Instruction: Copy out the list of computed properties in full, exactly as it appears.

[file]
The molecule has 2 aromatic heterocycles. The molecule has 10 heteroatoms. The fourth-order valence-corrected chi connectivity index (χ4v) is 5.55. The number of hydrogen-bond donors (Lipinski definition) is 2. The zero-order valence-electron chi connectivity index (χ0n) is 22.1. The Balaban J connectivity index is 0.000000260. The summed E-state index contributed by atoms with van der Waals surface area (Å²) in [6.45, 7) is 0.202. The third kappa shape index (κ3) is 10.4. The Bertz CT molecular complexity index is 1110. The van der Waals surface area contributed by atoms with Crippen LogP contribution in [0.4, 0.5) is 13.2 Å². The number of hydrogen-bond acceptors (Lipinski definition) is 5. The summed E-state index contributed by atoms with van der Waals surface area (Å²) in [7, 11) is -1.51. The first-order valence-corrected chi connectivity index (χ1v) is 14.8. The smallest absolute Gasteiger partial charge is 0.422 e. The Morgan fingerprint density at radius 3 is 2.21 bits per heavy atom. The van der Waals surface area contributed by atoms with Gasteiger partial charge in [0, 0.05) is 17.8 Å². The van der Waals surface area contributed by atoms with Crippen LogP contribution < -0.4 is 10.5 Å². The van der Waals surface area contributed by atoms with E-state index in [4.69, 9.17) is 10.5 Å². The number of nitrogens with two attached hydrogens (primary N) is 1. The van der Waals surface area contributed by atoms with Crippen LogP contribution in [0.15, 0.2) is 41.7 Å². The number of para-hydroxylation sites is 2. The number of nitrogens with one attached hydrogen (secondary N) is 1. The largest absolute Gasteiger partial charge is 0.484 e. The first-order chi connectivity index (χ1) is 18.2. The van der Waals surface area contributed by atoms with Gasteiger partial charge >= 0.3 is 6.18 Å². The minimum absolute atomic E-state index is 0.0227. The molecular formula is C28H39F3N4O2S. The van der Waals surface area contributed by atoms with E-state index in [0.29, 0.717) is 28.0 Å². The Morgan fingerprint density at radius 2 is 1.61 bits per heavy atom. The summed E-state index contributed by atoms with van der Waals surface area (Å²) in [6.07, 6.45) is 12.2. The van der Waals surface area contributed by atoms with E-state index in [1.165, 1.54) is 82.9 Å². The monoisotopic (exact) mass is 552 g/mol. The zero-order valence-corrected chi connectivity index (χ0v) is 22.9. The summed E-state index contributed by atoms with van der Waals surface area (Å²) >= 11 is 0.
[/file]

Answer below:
The molecule has 2 aromatic heterocycles. The molecule has 10 heteroatoms. The fourth-order valence-corrected chi connectivity index (χ4v) is 5.55. The number of hydrogen-bond donors (Lipinski definition) is 2. The zero-order valence-electron chi connectivity index (χ0n) is 22.1. The Balaban J connectivity index is 0.000000260. The summed E-state index contributed by atoms with van der Waals surface area (Å²) in [6.45, 7) is 0.202. The third kappa shape index (κ3) is 10.4. The Bertz CT molecular complexity index is 1110. The van der Waals surface area contributed by atoms with Crippen LogP contribution in [0.4, 0.5) is 13.2 Å². The number of hydrogen-bond acceptors (Lipinski definition) is 5. The summed E-state index contributed by atoms with van der Waals surface area (Å²) in [7, 11) is -1.51. The first-order valence-corrected chi connectivity index (χ1v) is 14.8. The smallest absolute Gasteiger partial charge is 0.422 e. The Morgan fingerprint density at radius 3 is 2.21 bits per heavy atom. The van der Waals surface area contributed by atoms with Gasteiger partial charge in [0, 0.05) is 17.8 Å². The van der Waals surface area contributed by atoms with Crippen LogP contribution < -0.4 is 10.5 Å². The van der Waals surface area contributed by atoms with E-state index in [4.69, 9.17) is 10.5 Å². The number of nitrogens with two attached hydrogens (primary N) is 1. The van der Waals surface area contributed by atoms with Crippen LogP contribution in [0.15, 0.2) is 41.7 Å². The number of para-hydroxylation sites is 2. The number of nitrogens with one attached hydrogen (secondary N) is 1. The largest absolute Gasteiger partial charge is 0.484 e. The first-order chi connectivity index (χ1) is 18.2. The van der Waals surface area contributed by atoms with Gasteiger partial charge >= 0.3 is 6.18 Å². The minimum absolute atomic E-state index is 0.0227. The molecular formula is C28H39F3N4O2S. The van der Waals surface area contributed by atoms with E-state index in [0.29, 0.717) is 28.0 Å². The Morgan fingerprint density at radius 2 is 1.61 bits per heavy atom. The summed E-state index contributed by atoms with van der Waals surface area (Å²) in [6.07, 6.45) is 12.2. The van der Waals surface area contributed by atoms with E-state index in [1.165, 1.54) is 82.9 Å². The monoisotopic (exact) mass is 552 g/mol. The zero-order valence-corrected chi connectivity index (χ0v) is 22.9. The summed E-state index contributed by atoms with van der Waals surface area (Å²) >= 11 is 0.